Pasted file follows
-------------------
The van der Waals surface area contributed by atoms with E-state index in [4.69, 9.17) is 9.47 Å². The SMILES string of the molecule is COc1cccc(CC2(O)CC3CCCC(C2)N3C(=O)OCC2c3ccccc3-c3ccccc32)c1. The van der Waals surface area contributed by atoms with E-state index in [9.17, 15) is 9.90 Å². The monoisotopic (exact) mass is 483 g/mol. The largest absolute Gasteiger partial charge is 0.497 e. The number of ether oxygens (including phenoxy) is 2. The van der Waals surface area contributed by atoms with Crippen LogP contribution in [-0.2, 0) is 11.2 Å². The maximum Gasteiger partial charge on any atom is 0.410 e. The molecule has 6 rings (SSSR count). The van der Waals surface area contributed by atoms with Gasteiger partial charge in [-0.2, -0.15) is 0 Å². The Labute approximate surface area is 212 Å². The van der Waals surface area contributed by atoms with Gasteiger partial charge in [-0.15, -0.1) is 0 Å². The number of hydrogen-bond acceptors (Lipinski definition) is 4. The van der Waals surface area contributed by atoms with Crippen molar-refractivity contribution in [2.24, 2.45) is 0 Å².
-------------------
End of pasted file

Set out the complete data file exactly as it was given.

The van der Waals surface area contributed by atoms with E-state index in [4.69, 9.17) is 9.47 Å². The SMILES string of the molecule is COc1cccc(CC2(O)CC3CCCC(C2)N3C(=O)OCC2c3ccccc3-c3ccccc32)c1. The van der Waals surface area contributed by atoms with E-state index in [9.17, 15) is 9.90 Å². The monoisotopic (exact) mass is 483 g/mol. The largest absolute Gasteiger partial charge is 0.497 e. The number of ether oxygens (including phenoxy) is 2. The van der Waals surface area contributed by atoms with Crippen LogP contribution in [-0.2, 0) is 11.2 Å². The maximum Gasteiger partial charge on any atom is 0.410 e. The molecule has 6 rings (SSSR count). The van der Waals surface area contributed by atoms with Gasteiger partial charge in [-0.2, -0.15) is 0 Å². The Labute approximate surface area is 212 Å². The van der Waals surface area contributed by atoms with Gasteiger partial charge in [-0.15, -0.1) is 0 Å². The number of hydrogen-bond acceptors (Lipinski definition) is 4. The van der Waals surface area contributed by atoms with Crippen molar-refractivity contribution in [2.24, 2.45) is 0 Å².